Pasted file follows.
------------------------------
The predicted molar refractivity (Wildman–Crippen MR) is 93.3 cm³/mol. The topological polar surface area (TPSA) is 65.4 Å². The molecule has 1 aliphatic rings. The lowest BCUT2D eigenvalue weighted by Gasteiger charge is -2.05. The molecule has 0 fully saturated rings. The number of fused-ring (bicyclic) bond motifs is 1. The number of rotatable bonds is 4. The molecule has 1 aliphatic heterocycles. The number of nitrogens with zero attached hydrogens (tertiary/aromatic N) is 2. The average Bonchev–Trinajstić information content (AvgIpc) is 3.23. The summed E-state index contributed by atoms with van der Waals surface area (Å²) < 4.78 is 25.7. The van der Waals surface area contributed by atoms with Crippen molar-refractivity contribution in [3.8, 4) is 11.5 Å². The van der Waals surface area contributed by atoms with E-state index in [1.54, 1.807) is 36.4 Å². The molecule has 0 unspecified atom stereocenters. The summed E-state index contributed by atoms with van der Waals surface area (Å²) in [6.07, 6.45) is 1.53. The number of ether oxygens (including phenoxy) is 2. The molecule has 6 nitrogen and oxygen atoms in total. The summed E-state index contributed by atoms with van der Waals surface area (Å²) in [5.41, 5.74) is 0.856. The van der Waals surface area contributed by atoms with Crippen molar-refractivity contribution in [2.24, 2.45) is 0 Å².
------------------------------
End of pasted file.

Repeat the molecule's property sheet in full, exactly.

The predicted molar refractivity (Wildman–Crippen MR) is 93.3 cm³/mol. The topological polar surface area (TPSA) is 65.4 Å². The molecule has 1 aliphatic rings. The lowest BCUT2D eigenvalue weighted by Gasteiger charge is -2.05. The molecule has 0 fully saturated rings. The number of fused-ring (bicyclic) bond motifs is 1. The number of rotatable bonds is 4. The molecule has 1 aliphatic heterocycles. The number of nitrogens with zero attached hydrogens (tertiary/aromatic N) is 2. The average Bonchev–Trinajstić information content (AvgIpc) is 3.23. The summed E-state index contributed by atoms with van der Waals surface area (Å²) < 4.78 is 25.7. The van der Waals surface area contributed by atoms with Crippen molar-refractivity contribution in [3.8, 4) is 11.5 Å². The van der Waals surface area contributed by atoms with E-state index in [1.54, 1.807) is 36.4 Å². The molecule has 0 unspecified atom stereocenters. The summed E-state index contributed by atoms with van der Waals surface area (Å²) in [6.07, 6.45) is 1.53. The number of ether oxygens (including phenoxy) is 2. The molecule has 6 nitrogen and oxygen atoms in total. The summed E-state index contributed by atoms with van der Waals surface area (Å²) in [5.41, 5.74) is 0.856. The van der Waals surface area contributed by atoms with Crippen molar-refractivity contribution in [2.24, 2.45) is 0 Å².